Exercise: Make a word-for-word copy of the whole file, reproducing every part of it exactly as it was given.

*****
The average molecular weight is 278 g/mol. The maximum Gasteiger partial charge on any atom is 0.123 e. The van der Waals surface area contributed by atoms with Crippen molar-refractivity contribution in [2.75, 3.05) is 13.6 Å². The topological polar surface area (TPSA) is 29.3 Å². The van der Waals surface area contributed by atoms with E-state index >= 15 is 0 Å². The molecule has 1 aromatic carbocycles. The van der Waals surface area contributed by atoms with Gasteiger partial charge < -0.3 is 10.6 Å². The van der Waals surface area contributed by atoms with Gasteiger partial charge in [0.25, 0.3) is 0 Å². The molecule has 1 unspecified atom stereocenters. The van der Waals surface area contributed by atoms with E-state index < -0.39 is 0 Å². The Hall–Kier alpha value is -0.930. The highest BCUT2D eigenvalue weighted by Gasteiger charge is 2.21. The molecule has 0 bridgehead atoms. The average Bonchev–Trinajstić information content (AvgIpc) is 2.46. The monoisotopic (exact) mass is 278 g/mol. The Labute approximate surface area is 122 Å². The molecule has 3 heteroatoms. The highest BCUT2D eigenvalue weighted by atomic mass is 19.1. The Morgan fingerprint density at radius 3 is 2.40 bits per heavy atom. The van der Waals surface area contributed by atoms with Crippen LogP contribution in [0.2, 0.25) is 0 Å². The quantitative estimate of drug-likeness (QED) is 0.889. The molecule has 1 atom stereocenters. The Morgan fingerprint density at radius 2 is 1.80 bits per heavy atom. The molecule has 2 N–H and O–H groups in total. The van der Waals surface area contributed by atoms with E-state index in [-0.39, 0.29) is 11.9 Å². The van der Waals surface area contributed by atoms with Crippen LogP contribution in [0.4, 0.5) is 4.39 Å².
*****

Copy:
The average molecular weight is 278 g/mol. The maximum Gasteiger partial charge on any atom is 0.123 e. The van der Waals surface area contributed by atoms with Crippen molar-refractivity contribution in [2.75, 3.05) is 13.6 Å². The topological polar surface area (TPSA) is 29.3 Å². The van der Waals surface area contributed by atoms with E-state index >= 15 is 0 Å². The molecule has 1 aromatic carbocycles. The van der Waals surface area contributed by atoms with Gasteiger partial charge < -0.3 is 10.6 Å². The van der Waals surface area contributed by atoms with Gasteiger partial charge in [0.25, 0.3) is 0 Å². The molecule has 1 unspecified atom stereocenters. The van der Waals surface area contributed by atoms with E-state index < -0.39 is 0 Å². The Hall–Kier alpha value is -0.930. The highest BCUT2D eigenvalue weighted by Gasteiger charge is 2.21. The molecule has 0 bridgehead atoms. The average Bonchev–Trinajstić information content (AvgIpc) is 2.46. The monoisotopic (exact) mass is 278 g/mol. The Labute approximate surface area is 122 Å². The molecule has 3 heteroatoms. The highest BCUT2D eigenvalue weighted by atomic mass is 19.1. The Morgan fingerprint density at radius 3 is 2.40 bits per heavy atom. The van der Waals surface area contributed by atoms with Crippen LogP contribution in [0.2, 0.25) is 0 Å². The quantitative estimate of drug-likeness (QED) is 0.889. The molecule has 1 atom stereocenters. The Morgan fingerprint density at radius 2 is 1.80 bits per heavy atom. The molecule has 2 N–H and O–H groups in total. The van der Waals surface area contributed by atoms with E-state index in [-0.39, 0.29) is 11.9 Å². The van der Waals surface area contributed by atoms with Crippen LogP contribution in [0.4, 0.5) is 4.39 Å².